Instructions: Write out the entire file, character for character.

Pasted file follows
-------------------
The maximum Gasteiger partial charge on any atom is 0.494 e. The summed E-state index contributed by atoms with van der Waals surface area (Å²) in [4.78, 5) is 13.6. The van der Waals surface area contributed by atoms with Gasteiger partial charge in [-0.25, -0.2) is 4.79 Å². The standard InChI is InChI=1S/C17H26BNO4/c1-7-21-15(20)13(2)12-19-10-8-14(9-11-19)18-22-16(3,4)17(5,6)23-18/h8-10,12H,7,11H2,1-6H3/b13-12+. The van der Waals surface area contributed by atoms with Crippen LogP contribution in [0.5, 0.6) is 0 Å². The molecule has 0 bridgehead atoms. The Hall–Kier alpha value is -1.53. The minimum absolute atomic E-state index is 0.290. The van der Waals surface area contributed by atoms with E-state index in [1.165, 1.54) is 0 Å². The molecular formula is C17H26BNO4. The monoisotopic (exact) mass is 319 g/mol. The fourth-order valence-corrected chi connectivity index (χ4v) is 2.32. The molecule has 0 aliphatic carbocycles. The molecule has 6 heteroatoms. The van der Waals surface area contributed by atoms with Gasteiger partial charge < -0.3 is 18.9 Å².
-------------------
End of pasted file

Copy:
The maximum Gasteiger partial charge on any atom is 0.494 e. The summed E-state index contributed by atoms with van der Waals surface area (Å²) in [4.78, 5) is 13.6. The van der Waals surface area contributed by atoms with Gasteiger partial charge in [-0.25, -0.2) is 4.79 Å². The standard InChI is InChI=1S/C17H26BNO4/c1-7-21-15(20)13(2)12-19-10-8-14(9-11-19)18-22-16(3,4)17(5,6)23-18/h8-10,12H,7,11H2,1-6H3/b13-12+. The van der Waals surface area contributed by atoms with Crippen LogP contribution in [0.5, 0.6) is 0 Å². The molecule has 0 bridgehead atoms. The Hall–Kier alpha value is -1.53. The minimum absolute atomic E-state index is 0.290. The van der Waals surface area contributed by atoms with E-state index in [1.165, 1.54) is 0 Å². The molecular formula is C17H26BNO4. The monoisotopic (exact) mass is 319 g/mol. The fourth-order valence-corrected chi connectivity index (χ4v) is 2.32. The molecule has 0 aliphatic carbocycles. The molecule has 6 heteroatoms. The van der Waals surface area contributed by atoms with Gasteiger partial charge < -0.3 is 18.9 Å².